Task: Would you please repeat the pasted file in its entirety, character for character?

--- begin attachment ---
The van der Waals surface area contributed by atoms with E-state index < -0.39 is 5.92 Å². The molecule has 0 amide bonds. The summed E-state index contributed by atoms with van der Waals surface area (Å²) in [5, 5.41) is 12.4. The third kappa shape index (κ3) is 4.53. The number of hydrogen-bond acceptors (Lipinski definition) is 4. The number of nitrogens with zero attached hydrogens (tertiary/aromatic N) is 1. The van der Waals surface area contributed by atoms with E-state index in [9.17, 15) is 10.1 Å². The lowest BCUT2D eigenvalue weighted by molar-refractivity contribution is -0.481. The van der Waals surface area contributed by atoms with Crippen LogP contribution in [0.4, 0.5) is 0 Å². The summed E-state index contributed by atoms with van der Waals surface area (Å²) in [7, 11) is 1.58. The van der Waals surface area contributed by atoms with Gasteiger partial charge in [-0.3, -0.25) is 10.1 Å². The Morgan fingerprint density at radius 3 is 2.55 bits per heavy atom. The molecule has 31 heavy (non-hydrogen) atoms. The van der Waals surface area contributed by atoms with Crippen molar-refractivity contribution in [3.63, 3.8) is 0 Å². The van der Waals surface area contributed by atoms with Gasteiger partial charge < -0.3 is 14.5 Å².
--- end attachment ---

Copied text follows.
The van der Waals surface area contributed by atoms with E-state index < -0.39 is 5.92 Å². The molecule has 0 amide bonds. The summed E-state index contributed by atoms with van der Waals surface area (Å²) in [5, 5.41) is 12.4. The third kappa shape index (κ3) is 4.53. The number of hydrogen-bond acceptors (Lipinski definition) is 4. The number of nitrogens with zero attached hydrogens (tertiary/aromatic N) is 1. The van der Waals surface area contributed by atoms with E-state index in [9.17, 15) is 10.1 Å². The lowest BCUT2D eigenvalue weighted by molar-refractivity contribution is -0.481. The van der Waals surface area contributed by atoms with Crippen LogP contribution in [0.4, 0.5) is 0 Å². The summed E-state index contributed by atoms with van der Waals surface area (Å²) in [7, 11) is 1.58. The van der Waals surface area contributed by atoms with Gasteiger partial charge in [-0.3, -0.25) is 10.1 Å². The Morgan fingerprint density at radius 3 is 2.55 bits per heavy atom. The molecule has 31 heavy (non-hydrogen) atoms. The van der Waals surface area contributed by atoms with Crippen molar-refractivity contribution in [3.63, 3.8) is 0 Å². The van der Waals surface area contributed by atoms with Gasteiger partial charge < -0.3 is 14.5 Å².